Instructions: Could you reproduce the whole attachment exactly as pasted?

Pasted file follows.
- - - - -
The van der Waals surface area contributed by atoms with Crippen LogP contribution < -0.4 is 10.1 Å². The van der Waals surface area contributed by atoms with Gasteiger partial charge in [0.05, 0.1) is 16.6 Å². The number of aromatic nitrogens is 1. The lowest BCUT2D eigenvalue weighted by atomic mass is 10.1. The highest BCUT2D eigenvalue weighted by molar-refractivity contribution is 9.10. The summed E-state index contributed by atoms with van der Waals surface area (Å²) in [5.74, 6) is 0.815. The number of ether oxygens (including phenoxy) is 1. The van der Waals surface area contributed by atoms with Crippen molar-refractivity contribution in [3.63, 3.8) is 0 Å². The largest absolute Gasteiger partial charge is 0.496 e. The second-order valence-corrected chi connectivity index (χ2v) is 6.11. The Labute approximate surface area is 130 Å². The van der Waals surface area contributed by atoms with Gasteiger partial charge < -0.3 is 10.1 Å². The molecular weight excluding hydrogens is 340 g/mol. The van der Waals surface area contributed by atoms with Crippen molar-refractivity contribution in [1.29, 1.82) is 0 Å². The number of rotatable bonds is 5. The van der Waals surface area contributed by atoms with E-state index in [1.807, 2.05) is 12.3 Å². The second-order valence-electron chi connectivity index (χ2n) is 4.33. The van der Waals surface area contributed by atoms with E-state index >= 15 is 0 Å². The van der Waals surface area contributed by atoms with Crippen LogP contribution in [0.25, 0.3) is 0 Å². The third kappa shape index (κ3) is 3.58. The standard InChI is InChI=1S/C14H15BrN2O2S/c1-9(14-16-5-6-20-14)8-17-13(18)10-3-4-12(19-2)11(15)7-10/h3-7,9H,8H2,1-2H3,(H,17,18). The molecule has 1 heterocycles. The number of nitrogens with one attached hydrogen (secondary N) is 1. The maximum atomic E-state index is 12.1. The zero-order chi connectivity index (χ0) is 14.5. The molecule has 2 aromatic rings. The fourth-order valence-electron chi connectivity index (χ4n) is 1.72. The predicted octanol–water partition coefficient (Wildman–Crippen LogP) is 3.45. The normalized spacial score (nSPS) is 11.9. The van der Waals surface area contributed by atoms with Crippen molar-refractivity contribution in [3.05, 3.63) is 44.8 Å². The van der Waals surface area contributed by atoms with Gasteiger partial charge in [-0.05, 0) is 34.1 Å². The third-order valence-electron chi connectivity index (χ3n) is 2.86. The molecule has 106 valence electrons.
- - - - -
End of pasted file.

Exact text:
The van der Waals surface area contributed by atoms with Crippen LogP contribution < -0.4 is 10.1 Å². The van der Waals surface area contributed by atoms with Gasteiger partial charge in [0.05, 0.1) is 16.6 Å². The number of aromatic nitrogens is 1. The lowest BCUT2D eigenvalue weighted by atomic mass is 10.1. The highest BCUT2D eigenvalue weighted by molar-refractivity contribution is 9.10. The summed E-state index contributed by atoms with van der Waals surface area (Å²) in [5.74, 6) is 0.815. The number of ether oxygens (including phenoxy) is 1. The van der Waals surface area contributed by atoms with Crippen molar-refractivity contribution in [3.63, 3.8) is 0 Å². The largest absolute Gasteiger partial charge is 0.496 e. The second-order valence-corrected chi connectivity index (χ2v) is 6.11. The Labute approximate surface area is 130 Å². The van der Waals surface area contributed by atoms with Gasteiger partial charge < -0.3 is 10.1 Å². The molecular weight excluding hydrogens is 340 g/mol. The van der Waals surface area contributed by atoms with Crippen molar-refractivity contribution in [1.29, 1.82) is 0 Å². The number of rotatable bonds is 5. The van der Waals surface area contributed by atoms with E-state index in [1.807, 2.05) is 12.3 Å². The second-order valence-electron chi connectivity index (χ2n) is 4.33. The van der Waals surface area contributed by atoms with E-state index >= 15 is 0 Å². The van der Waals surface area contributed by atoms with Crippen LogP contribution in [0.25, 0.3) is 0 Å². The third kappa shape index (κ3) is 3.58. The standard InChI is InChI=1S/C14H15BrN2O2S/c1-9(14-16-5-6-20-14)8-17-13(18)10-3-4-12(19-2)11(15)7-10/h3-7,9H,8H2,1-2H3,(H,17,18). The molecule has 1 heterocycles. The number of nitrogens with one attached hydrogen (secondary N) is 1. The maximum atomic E-state index is 12.1. The zero-order chi connectivity index (χ0) is 14.5. The molecule has 2 aromatic rings. The fourth-order valence-electron chi connectivity index (χ4n) is 1.72. The predicted octanol–water partition coefficient (Wildman–Crippen LogP) is 3.45. The normalized spacial score (nSPS) is 11.9. The van der Waals surface area contributed by atoms with Crippen molar-refractivity contribution in [3.05, 3.63) is 44.8 Å². The van der Waals surface area contributed by atoms with Gasteiger partial charge in [-0.05, 0) is 34.1 Å². The third-order valence-electron chi connectivity index (χ3n) is 2.86. The molecule has 106 valence electrons.